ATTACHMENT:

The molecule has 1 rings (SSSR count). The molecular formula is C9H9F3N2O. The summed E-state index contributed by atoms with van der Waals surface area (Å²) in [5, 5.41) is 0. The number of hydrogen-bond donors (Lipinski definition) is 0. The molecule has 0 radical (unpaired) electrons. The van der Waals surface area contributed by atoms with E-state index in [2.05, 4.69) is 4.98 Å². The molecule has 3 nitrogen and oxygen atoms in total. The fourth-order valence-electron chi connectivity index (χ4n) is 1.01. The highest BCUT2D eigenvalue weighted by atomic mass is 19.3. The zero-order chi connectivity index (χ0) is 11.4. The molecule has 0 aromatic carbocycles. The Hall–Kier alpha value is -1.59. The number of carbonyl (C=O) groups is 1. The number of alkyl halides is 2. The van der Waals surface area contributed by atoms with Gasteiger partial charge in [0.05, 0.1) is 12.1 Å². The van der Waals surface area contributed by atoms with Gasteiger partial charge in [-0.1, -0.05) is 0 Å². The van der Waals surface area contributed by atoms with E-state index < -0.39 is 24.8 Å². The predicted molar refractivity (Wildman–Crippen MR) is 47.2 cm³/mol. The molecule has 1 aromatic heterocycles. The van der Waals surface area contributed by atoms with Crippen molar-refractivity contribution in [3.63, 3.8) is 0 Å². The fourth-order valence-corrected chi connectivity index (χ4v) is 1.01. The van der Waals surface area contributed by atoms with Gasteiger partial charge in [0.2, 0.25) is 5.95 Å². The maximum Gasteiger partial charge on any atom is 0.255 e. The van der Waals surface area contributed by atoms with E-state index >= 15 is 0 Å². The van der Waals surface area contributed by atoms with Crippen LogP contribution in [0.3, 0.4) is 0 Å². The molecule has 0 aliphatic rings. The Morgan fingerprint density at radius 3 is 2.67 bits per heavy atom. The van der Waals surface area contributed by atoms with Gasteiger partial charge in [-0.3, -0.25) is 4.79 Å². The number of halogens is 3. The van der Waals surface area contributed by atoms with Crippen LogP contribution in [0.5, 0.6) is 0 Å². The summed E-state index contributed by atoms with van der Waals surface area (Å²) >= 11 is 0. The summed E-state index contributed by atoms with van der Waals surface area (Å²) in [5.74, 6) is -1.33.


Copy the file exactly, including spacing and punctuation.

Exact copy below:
The molecule has 1 rings (SSSR count). The molecular formula is C9H9F3N2O. The summed E-state index contributed by atoms with van der Waals surface area (Å²) in [5, 5.41) is 0. The number of hydrogen-bond donors (Lipinski definition) is 0. The molecule has 0 radical (unpaired) electrons. The van der Waals surface area contributed by atoms with E-state index in [2.05, 4.69) is 4.98 Å². The molecule has 3 nitrogen and oxygen atoms in total. The fourth-order valence-electron chi connectivity index (χ4n) is 1.01. The highest BCUT2D eigenvalue weighted by atomic mass is 19.3. The zero-order chi connectivity index (χ0) is 11.4. The molecule has 0 aromatic carbocycles. The Hall–Kier alpha value is -1.59. The number of carbonyl (C=O) groups is 1. The number of alkyl halides is 2. The van der Waals surface area contributed by atoms with Gasteiger partial charge in [0.05, 0.1) is 12.1 Å². The van der Waals surface area contributed by atoms with Gasteiger partial charge in [-0.1, -0.05) is 0 Å². The van der Waals surface area contributed by atoms with E-state index < -0.39 is 24.8 Å². The predicted molar refractivity (Wildman–Crippen MR) is 47.2 cm³/mol. The molecule has 1 aromatic heterocycles. The van der Waals surface area contributed by atoms with Crippen molar-refractivity contribution in [3.63, 3.8) is 0 Å². The fourth-order valence-corrected chi connectivity index (χ4v) is 1.01. The van der Waals surface area contributed by atoms with Gasteiger partial charge in [0.2, 0.25) is 5.95 Å². The maximum Gasteiger partial charge on any atom is 0.255 e. The van der Waals surface area contributed by atoms with E-state index >= 15 is 0 Å². The van der Waals surface area contributed by atoms with Crippen LogP contribution in [0.3, 0.4) is 0 Å². The molecule has 0 aliphatic rings. The Morgan fingerprint density at radius 3 is 2.67 bits per heavy atom. The van der Waals surface area contributed by atoms with Gasteiger partial charge in [-0.3, -0.25) is 4.79 Å². The number of halogens is 3. The van der Waals surface area contributed by atoms with Crippen LogP contribution in [0.5, 0.6) is 0 Å². The summed E-state index contributed by atoms with van der Waals surface area (Å²) >= 11 is 0. The summed E-state index contributed by atoms with van der Waals surface area (Å²) in [5.74, 6) is -1.33.